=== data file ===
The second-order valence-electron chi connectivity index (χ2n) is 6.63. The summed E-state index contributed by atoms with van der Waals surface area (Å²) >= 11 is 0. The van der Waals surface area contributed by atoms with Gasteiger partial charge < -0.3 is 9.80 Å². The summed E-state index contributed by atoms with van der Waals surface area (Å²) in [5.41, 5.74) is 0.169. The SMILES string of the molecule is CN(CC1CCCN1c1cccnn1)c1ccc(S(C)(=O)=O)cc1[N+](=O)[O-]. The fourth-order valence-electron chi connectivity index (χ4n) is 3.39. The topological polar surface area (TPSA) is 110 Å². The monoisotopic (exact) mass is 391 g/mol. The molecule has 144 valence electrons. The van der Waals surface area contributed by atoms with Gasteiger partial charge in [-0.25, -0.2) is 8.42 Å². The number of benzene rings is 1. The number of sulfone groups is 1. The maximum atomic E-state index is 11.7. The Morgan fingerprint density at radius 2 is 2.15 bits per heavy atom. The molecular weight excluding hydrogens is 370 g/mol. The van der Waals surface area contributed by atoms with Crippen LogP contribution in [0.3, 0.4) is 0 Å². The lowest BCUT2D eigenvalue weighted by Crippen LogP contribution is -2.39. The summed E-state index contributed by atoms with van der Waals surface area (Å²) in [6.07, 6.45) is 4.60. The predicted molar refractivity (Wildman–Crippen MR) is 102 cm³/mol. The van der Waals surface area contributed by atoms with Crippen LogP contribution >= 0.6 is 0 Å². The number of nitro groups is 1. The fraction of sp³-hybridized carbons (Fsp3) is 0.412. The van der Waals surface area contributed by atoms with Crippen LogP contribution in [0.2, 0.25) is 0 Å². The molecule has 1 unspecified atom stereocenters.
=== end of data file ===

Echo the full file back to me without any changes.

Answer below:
The second-order valence-electron chi connectivity index (χ2n) is 6.63. The summed E-state index contributed by atoms with van der Waals surface area (Å²) >= 11 is 0. The van der Waals surface area contributed by atoms with Gasteiger partial charge < -0.3 is 9.80 Å². The summed E-state index contributed by atoms with van der Waals surface area (Å²) in [5.41, 5.74) is 0.169. The SMILES string of the molecule is CN(CC1CCCN1c1cccnn1)c1ccc(S(C)(=O)=O)cc1[N+](=O)[O-]. The fourth-order valence-electron chi connectivity index (χ4n) is 3.39. The topological polar surface area (TPSA) is 110 Å². The monoisotopic (exact) mass is 391 g/mol. The molecule has 144 valence electrons. The van der Waals surface area contributed by atoms with Gasteiger partial charge in [-0.25, -0.2) is 8.42 Å². The number of benzene rings is 1. The number of sulfone groups is 1. The maximum atomic E-state index is 11.7. The Morgan fingerprint density at radius 2 is 2.15 bits per heavy atom. The molecular weight excluding hydrogens is 370 g/mol. The van der Waals surface area contributed by atoms with Crippen LogP contribution in [0.3, 0.4) is 0 Å². The lowest BCUT2D eigenvalue weighted by Crippen LogP contribution is -2.39. The summed E-state index contributed by atoms with van der Waals surface area (Å²) in [6.07, 6.45) is 4.60. The predicted molar refractivity (Wildman–Crippen MR) is 102 cm³/mol. The van der Waals surface area contributed by atoms with Crippen LogP contribution >= 0.6 is 0 Å². The number of nitro groups is 1. The fraction of sp³-hybridized carbons (Fsp3) is 0.412. The van der Waals surface area contributed by atoms with Crippen LogP contribution in [0.2, 0.25) is 0 Å². The molecule has 1 unspecified atom stereocenters.